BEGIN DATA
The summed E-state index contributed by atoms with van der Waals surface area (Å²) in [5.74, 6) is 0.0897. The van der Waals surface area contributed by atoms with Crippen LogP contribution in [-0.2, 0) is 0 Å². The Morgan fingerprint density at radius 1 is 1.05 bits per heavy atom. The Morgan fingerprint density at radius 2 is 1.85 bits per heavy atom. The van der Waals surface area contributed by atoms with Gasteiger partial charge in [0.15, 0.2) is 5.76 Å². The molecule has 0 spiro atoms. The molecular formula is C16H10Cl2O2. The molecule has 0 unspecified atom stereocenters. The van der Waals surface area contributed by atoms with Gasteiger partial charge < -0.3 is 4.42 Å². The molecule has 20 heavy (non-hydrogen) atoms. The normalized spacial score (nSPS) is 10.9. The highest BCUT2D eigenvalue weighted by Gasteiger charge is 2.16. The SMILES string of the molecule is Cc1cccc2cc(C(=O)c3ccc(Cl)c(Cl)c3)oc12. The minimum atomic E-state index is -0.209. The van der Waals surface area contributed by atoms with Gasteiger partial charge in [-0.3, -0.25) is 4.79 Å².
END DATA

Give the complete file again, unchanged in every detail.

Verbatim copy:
The summed E-state index contributed by atoms with van der Waals surface area (Å²) in [5.74, 6) is 0.0897. The van der Waals surface area contributed by atoms with Crippen LogP contribution in [-0.2, 0) is 0 Å². The Morgan fingerprint density at radius 1 is 1.05 bits per heavy atom. The Morgan fingerprint density at radius 2 is 1.85 bits per heavy atom. The van der Waals surface area contributed by atoms with Gasteiger partial charge in [0.15, 0.2) is 5.76 Å². The molecule has 0 spiro atoms. The molecular formula is C16H10Cl2O2. The molecule has 0 unspecified atom stereocenters. The van der Waals surface area contributed by atoms with Gasteiger partial charge < -0.3 is 4.42 Å². The molecule has 20 heavy (non-hydrogen) atoms. The normalized spacial score (nSPS) is 10.9. The highest BCUT2D eigenvalue weighted by Gasteiger charge is 2.16. The SMILES string of the molecule is Cc1cccc2cc(C(=O)c3ccc(Cl)c(Cl)c3)oc12. The minimum atomic E-state index is -0.209. The van der Waals surface area contributed by atoms with Gasteiger partial charge in [-0.3, -0.25) is 4.79 Å².